Benjamin Franklin Papers

Jonathan Williams, Jr., to the American Commissioners, 26 July 1777

Jonathan Williams, Jr., to the American Commissioners

ALS: University of Virginia Library; letterbook copy: Yale University Library

Nantes July 26. 1777.

Honorable Gentlemen

My last inform’d you that I had purchased the Duc de Chartres. I have sent a french officer on board to take charge of her and make every preparation for heaving down which I shall order to be done immediately after the post on Tuesday. Mr. Nickels a Townsman of mine has been taken and has escaped hither. He has with him a considerable Sum in Congress paper, which his Captors did not think worth taking from him; with this money in his pocket he was without the means of procuring for himself common necessarys, he therefore made his Case known to me; I told him that the Credit of our money should be supported, and that tho’ it was not the desire of the Commissioners to invite paper money over the Water by taking up all they could find, yet I would venture to supply his necessitys and I accordingly gave him 30 Louis which I exchanged for an equal value in paper without discount.2 As I esteem this an Act of humanity as well as Justice, I assure myself you will not disapprove of it.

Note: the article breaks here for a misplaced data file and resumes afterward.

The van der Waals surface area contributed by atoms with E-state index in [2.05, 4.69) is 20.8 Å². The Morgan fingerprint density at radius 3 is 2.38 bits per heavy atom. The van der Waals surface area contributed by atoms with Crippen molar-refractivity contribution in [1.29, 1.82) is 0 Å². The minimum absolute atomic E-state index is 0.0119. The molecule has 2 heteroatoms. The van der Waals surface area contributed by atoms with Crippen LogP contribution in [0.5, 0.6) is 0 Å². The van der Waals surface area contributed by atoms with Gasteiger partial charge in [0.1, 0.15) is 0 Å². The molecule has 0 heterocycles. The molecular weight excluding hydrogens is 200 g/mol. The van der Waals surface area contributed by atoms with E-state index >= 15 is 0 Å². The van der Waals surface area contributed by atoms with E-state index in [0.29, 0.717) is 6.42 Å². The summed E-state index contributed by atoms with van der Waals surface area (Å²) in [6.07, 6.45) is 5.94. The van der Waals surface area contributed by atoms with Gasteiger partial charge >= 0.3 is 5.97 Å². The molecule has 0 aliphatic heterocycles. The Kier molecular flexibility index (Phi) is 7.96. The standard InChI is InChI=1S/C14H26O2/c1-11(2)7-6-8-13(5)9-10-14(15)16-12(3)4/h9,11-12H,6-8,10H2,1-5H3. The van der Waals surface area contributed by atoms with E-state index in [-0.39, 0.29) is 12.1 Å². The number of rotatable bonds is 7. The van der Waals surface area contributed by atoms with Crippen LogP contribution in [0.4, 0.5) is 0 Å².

My Letters from L’orient mention that 12000 Livres has been offered for the prize Brig in that place. This Vessell is only 3 years old, upwards of 200 Tons, capable of carrying 14 Guns and by all I can hear is a good sailor. I therefore esteem 12000 Livres much below her price, and I have sent orders to L’orient not to take less than 15,000, intending if nobody will exceed that price to take her at the highest offer on your account. My first object in this is to prevent the Vessell from being sold too cheap, and if she should not fetch the price I have fix’d I think it will be a very advantageous purchase for you; I have not decisively declared I would purchase her because I wish first to have your permission, please therefore to mention whether or not I may take her within the 15000 Livres: If any body offers more I have desired her to be sold without hesitation.